Ma Rainey's position in the play is not only secondary to Levee's, it's more background gloss than action. Arriving in a fur-trimmed tapestry coat designed by Toni-Leslie James, Ma throws her weight around; it's all she can do, since she knows that her microphone power is the only power she has in a world run by whites. ("They don't care nothing about me," she blurts. "All they want is my voice.") She keeps a close eye on her lover, Dussie Mae (Heather Alicia Simms), insists that her stuttering nephew Sylvester (Anthony Mackie) intro one of the cuts, prevails over Levee when he wants to record his arrangement, and refuses to lay down a track of her signature song when she realizes that Sturdyvant hasn't provided her nickel Coke. She shows her fabled oomph when she growls "Ma Rainey's Black Bottom," but she departs unchanged. It is Levee's recognition of his fecklessness that triggers the play's gloomy denouement and, along with it, Wilson's message: Blacks thwarted by whites take revenge on each other.
Because Wilson's writing is as powerful and as reiterated as Ma's blues -- and also because lighting designer Donald Holder and sound designers Rob Milburn and Michael Bodeen add their talents to those of set designer Gallo and costumer James -- this reputation-making work still connects, but director Marion McClinton has trouble enhancing the play's strengths and minimizing its weaknesses. Recent scuttlebutt has had it that McClinton was tussling with stars Goldberg and Dutton, and that might explain the problem. Whatever, McClinton's Ma lacks muscle. For one thing, he bobbles Ma Rainey's entrance: The character's high dudgeon should fuel the performance, but Goldberg's entrance is medium dudgeon, and though she gets into her rendition of "Ma Rainey's Black Bottom," much of her performance isn't so much blues as blahs. Also, curiously, she or McClinton (or both) have chosen to subdue the sexual byplay between Ma and Dussie Mae -- although Heather Alicia Simms, who has a wicked wiggle in her walk, looks game in the role.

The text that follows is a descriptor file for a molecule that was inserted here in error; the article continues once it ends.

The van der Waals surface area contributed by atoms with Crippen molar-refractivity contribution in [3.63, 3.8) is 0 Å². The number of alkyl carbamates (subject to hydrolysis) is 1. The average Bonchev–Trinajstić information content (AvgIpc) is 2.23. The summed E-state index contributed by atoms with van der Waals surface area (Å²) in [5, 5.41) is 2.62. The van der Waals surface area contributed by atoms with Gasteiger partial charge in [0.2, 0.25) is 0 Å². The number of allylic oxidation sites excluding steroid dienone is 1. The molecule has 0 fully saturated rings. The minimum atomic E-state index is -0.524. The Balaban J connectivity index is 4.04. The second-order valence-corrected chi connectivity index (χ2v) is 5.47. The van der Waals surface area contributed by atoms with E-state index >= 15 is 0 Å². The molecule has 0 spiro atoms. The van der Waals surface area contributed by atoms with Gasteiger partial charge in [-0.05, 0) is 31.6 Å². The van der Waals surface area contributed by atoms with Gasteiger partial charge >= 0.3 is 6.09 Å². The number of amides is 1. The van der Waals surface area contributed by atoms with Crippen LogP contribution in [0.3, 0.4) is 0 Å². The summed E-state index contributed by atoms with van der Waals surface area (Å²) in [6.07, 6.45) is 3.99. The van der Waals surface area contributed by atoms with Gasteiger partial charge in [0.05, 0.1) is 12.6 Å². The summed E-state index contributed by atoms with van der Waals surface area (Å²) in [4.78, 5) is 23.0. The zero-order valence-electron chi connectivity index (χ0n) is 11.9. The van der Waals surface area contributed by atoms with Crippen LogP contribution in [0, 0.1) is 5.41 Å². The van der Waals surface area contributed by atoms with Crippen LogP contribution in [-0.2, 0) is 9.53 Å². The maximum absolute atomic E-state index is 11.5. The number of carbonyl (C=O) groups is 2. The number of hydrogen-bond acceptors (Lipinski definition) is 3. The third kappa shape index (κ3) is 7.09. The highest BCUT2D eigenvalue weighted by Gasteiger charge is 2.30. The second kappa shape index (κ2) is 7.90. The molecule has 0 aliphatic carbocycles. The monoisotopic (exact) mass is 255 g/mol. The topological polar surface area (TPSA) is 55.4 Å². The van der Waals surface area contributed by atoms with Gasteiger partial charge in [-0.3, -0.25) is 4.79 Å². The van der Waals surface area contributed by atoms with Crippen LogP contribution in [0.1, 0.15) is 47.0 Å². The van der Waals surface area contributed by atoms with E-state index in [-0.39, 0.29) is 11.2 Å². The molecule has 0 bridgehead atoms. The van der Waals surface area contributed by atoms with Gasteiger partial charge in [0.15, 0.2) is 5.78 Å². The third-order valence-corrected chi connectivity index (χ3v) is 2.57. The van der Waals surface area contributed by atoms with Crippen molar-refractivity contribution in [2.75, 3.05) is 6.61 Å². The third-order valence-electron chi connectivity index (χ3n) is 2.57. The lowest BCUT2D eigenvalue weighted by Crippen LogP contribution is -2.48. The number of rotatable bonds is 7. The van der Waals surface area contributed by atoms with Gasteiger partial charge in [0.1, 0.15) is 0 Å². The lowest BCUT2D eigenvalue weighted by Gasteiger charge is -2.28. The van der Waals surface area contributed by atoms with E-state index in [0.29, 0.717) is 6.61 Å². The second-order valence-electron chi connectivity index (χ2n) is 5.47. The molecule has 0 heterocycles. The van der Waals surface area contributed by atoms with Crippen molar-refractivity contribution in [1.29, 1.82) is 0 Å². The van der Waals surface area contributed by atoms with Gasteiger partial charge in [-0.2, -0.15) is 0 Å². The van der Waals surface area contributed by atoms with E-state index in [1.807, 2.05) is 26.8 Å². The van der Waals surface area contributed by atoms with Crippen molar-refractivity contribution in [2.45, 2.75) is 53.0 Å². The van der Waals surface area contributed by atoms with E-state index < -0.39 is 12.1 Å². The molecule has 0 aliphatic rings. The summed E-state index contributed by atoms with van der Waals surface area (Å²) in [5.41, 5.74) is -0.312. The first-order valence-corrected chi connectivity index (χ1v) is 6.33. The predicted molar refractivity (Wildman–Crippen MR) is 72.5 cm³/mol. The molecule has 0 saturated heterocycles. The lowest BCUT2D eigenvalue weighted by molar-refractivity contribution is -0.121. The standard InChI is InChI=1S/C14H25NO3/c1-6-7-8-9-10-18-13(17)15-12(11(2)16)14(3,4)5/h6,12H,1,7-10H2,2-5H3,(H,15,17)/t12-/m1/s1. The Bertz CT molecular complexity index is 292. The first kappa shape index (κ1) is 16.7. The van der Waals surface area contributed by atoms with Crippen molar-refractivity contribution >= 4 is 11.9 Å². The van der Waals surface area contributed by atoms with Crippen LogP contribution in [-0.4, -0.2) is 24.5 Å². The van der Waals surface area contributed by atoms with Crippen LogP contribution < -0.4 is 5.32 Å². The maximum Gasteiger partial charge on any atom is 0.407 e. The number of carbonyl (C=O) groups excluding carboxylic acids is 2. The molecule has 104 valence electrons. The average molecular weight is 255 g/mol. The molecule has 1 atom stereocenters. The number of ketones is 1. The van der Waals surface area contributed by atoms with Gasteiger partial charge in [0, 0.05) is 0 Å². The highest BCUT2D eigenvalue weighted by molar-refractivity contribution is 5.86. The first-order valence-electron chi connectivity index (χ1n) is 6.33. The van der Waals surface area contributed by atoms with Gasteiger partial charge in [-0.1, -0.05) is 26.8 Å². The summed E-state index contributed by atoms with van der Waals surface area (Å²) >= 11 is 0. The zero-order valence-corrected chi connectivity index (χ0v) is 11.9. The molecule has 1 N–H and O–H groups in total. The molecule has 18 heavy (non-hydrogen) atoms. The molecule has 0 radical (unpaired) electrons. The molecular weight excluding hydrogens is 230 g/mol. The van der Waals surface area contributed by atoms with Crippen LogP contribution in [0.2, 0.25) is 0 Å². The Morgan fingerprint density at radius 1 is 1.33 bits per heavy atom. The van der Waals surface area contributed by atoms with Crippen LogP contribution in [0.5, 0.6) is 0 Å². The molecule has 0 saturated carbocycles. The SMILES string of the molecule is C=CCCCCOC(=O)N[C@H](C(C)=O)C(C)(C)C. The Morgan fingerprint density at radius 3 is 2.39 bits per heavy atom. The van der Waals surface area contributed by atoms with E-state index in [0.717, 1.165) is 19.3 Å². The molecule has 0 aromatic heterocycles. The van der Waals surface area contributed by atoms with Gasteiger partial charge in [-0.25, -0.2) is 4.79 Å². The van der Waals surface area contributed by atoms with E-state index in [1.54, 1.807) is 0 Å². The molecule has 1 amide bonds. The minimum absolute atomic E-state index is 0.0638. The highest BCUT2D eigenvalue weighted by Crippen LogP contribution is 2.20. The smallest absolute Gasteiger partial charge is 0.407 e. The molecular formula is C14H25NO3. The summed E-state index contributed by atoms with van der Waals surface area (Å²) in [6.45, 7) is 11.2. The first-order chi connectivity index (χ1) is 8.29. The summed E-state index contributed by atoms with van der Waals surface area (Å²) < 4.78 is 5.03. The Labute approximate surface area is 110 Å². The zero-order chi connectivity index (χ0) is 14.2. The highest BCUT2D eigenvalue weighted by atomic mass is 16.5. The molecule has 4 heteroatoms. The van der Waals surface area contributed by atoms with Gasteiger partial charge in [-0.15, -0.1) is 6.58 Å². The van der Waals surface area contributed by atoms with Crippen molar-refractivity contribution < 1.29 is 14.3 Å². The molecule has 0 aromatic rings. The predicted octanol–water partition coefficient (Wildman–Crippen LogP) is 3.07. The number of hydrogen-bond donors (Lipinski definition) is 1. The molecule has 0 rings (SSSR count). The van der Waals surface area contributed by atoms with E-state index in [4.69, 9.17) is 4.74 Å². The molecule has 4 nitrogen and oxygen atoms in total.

Charles S. Dutton knows his part backwards and forwards (that could be part of the problem) but is now probably too old for it. Wilson calls for a man in his early 30s, which Dutton no longer is, and that vitiates the contrast with the older musicians that Levee is meant to represent. Dutton still can rant, though; solid as a punching bag, he wrings emotion from the speeches in which he recounts his mother's rape and God's absence during the event. And there is one truly inspired sequence in his performance: Late in the play, Dutton lies on a bench and places his fedora over his face. When he talks literally through his hat, it's as if he's muted his voice as he would mute his trumpet. Now, that's acting as music, a stunning match for Wilson's writing as music.
The heroes of this production are Stephen McKinley Henderson, Thomas Jefferson Byrd, and Carl Gordon, so convincing as these diverse musicians that when they mime playing their instruments, they still seem indisputably authentic. Louis Zorich as Sturdyvant, Jack Davidson as Ma's manager Irvin, and Anthony Mackie at Sylvester make their lines count, although the show seems a mite tough on 70-ish Zorich, who a number of times has to ascend and descend the long spiral staircase that gives access to the control booth. Well, this incarnation of Ma Rainey's Black Bottom is a bit of a weary climb for everyone -- audience included.
Don't show this again.